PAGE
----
Speaking from a lot of personal experience with this - try to break the ice right at the beginning. This is someone you know well and conversely, someone who knows you well. Think of it as just another conversation on the subject. All the people telling you to “bullshit” or just be confident in “spurt[ing] some technical shit” have no clue what they’re talking about.
Do you think a professional in your field is going to be impressed by this? Do you honestly think a professional cannot judge whether you know what you’re talking about or not? A corollary to this is - don’t insult the examiner’s intelligence. I’m sure you’ve been to conferences and lectures where the speaker has gotten lost, has been unable to answer questions, etc. It happens to everyone, and the way around it is not to start making things up.
Be confident, and make sure you determine the pace of your exam/presentation.
Richard Feynman wrote on “whether a man knows what he is talking about, whether what he says has some basis or not”: “And my trick that I use is very easy. If you ask him intelligent questions - that is, penetrating, interested, honest, frank, direct questions on the subject, and no trick questions - then he quickly gets stuck. It is like a child asking naive questions. If you ask naive but relevant questions, then almost immediately the person doesn’t know the answer, if he is an honest man.”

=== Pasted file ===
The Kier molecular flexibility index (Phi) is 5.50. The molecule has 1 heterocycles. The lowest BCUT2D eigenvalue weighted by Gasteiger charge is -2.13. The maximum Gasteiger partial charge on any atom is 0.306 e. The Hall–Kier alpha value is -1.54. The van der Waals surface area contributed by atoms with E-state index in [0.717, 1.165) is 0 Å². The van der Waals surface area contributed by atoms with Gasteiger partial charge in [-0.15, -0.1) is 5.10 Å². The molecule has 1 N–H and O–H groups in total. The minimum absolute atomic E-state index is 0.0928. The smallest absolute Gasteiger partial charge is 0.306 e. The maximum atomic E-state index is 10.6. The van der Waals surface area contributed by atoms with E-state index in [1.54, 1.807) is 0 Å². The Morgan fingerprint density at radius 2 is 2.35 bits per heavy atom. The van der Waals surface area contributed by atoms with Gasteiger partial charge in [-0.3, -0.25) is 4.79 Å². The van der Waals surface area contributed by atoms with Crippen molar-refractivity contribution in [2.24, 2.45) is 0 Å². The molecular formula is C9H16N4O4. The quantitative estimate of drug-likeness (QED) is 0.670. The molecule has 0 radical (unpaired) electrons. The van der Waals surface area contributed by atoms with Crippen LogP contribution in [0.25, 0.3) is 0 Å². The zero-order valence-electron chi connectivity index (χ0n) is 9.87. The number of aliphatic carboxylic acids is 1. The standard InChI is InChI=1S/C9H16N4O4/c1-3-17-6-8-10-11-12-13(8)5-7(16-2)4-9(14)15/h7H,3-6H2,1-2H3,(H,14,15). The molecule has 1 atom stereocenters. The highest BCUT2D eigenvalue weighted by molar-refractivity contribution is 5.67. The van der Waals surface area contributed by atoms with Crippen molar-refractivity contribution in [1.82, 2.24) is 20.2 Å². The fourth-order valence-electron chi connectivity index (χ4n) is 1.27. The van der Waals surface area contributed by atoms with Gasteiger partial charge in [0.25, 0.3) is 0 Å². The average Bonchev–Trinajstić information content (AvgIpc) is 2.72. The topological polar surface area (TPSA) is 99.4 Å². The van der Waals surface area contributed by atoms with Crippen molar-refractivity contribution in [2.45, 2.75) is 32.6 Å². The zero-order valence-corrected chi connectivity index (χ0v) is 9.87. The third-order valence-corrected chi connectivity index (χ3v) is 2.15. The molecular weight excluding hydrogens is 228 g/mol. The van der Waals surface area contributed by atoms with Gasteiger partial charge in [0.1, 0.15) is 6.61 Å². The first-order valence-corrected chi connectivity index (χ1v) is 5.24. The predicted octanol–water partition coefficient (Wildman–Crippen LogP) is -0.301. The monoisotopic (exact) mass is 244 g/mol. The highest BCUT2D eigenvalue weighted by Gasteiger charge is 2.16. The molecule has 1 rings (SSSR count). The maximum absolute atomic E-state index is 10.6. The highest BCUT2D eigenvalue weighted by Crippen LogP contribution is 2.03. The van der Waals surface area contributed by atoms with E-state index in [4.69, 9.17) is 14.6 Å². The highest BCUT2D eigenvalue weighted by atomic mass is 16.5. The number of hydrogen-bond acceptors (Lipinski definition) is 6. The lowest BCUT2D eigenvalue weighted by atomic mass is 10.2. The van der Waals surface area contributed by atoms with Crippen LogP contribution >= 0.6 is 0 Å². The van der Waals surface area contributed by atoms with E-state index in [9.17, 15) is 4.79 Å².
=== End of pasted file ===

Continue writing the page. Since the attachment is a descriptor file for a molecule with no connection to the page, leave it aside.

What’s being tested is not your answering questions, but your knowledge of how to arrive at the answers - unless your adviser is interested in rote learning and memorization, which I hope is not the case. Assuming you know the methods, take your time, apply them, and that’s all there is to it.
Lastly, for the physiological aspects of anxiety, try tactical breathing. In 4 seconds, hold 4 seconds, out 4 seconds, hold 4 seconds, repeat. Good luck.[/quote]
This is really sound advice. Absolutely, under no circumstances try to “bullshit” or “fumble your way through” anything. Just like in a job interview, if asked something you don’t understand your best response is to either ask questions for clarification, or simply say “I’m not sure, can I have a moment to think it over?” as opposed to doing the whole “Umm, ahhh, let’s see here, ok, well…hmmm”. As aut-x-rs mentioned as well, it’s more about the process and HOW you go about solving a problem as opposed to the actual answer, so try to communicate clearly what you’re doing and make sure it’s technically/theoretically sound, don’t try to fudge through things and don’t make assumptions.